Cascade torrent salamander (Rhyacotriton cascadae)

Close up of a Cascade torrent salamander between rocks in a creek
A Cascade torrent salamander between rocks in a creek. (Michael A. Alcorn - Creative Commons)
A closeup of a Cascade torrent salamander on a mossy rock.
This species is closely associated with cool forested streams. (William Leonard)
Category: Amphibians
Ecosystems: Riparian areas
State status: Candidate
Vulnerability to climate change (More details)


If you see this species, please share your observation using the WDFW wildlife reporting tool or email us at Be sure to include a photo of the species for verification and location (latitude/longitude coordinates) of your observation. 

The Cascade torrent salamander is sensitive to temperature variation and increased sedimentation that may be caused by disturbances such as logging and road construction. Some populations are isolated by surrounding areas of unsuitable habitat and are vulnerable to extirpation through stochastic events exacerbated by habitat loss. Temperature sensitivity and limited dispersal ability makes this species potentially sensitive to climate change.

Climate vulnerability

Sensitivity to climate change


Cascade torrent salamanders are likely highly sensitive to climate change due to their deposition on unattached eggs in low flow habitats, their inability to tolerate desiccation and specialized habitat requirements. Declines in water availability and timing (e.g., due to reduced snowpack and earlier snow melt), as well as increased sedimentation (e.g., due to shifts from snow to rain), could decrease suitable headwater habitat for this species. Increases in the seasonal rainfall, especially that which results from extreme events from atmospheric rivers has the potential to blow out oviposition or rearing sites. This species may also be physiologically limited by high temperatures.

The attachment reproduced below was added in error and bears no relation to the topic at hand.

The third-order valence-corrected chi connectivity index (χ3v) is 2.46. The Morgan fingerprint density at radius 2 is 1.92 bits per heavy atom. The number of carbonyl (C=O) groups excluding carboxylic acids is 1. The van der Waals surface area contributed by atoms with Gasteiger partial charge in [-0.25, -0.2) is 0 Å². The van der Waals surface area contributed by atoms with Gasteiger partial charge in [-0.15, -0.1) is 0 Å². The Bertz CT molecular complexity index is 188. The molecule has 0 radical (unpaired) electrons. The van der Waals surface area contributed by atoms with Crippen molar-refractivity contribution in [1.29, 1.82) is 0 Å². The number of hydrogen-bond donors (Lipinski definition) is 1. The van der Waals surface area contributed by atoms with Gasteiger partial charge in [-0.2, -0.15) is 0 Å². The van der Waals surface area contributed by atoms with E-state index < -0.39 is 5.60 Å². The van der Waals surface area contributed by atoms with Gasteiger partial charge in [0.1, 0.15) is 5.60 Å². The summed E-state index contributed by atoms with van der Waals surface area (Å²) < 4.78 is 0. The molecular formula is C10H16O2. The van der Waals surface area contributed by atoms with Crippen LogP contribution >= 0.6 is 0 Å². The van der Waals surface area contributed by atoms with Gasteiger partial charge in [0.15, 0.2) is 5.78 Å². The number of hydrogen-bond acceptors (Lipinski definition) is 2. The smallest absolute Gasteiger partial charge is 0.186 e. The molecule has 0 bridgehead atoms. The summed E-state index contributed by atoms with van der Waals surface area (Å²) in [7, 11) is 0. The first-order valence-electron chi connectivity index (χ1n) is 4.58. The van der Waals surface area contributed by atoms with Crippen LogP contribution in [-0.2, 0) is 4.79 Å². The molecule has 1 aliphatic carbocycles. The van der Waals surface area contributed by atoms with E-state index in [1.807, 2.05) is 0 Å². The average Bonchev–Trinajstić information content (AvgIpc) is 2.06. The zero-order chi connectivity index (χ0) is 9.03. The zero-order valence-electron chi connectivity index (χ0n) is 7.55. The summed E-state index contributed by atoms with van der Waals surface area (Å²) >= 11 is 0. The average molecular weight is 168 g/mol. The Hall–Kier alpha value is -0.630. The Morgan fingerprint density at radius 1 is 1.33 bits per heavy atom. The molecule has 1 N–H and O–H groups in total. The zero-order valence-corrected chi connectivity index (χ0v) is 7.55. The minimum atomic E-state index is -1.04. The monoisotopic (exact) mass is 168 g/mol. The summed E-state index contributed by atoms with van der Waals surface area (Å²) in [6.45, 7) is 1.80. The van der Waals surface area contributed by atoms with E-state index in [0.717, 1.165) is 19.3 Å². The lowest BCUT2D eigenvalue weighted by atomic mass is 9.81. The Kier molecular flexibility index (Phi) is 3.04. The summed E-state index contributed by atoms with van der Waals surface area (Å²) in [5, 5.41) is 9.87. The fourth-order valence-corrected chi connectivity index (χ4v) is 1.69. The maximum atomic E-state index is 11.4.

Confidence: Moderate

Exposure to climate change


  • Increased temperatures (air and water)
  • Changes in precipitation
  • Reduced snowpack
  • Shifts from snow to rain
  • Earlier snowmelt
  • Changes in stream discharge (altered hydrology) Again, if one is interested in order of importance, changes in precipitation and discharge (stream hydrology) should probably precede the balance here


This species is identified as a Species of Greatest Conservation Need (SGCN) under the State Wildlife Action Plan (SWAP). SGCN-classified species include both those with and without legal protection status under the Federal or State Endangered Species programs, as well as game species with low populations. The WDFW SWAP is part of a nationwide effort by all 50 states and five U.S. territories to develop conservation action plans for fish, wildlife and their natural habitats—identifying opportunities for species' recovery before they are imperiled and more limited.
This species is identified as a Priority Species under WDFW's Priority Habitat and Species Program. Priority species require protective measures for their survival due to their population status, sensitivity to habitat alteration, and/or recreational, commercial, or tribal importance. The PHS program is the agency's main means of sharing fish and wildlife information with local governments, landowners, and others who use it to protect priority habitats for land use planning.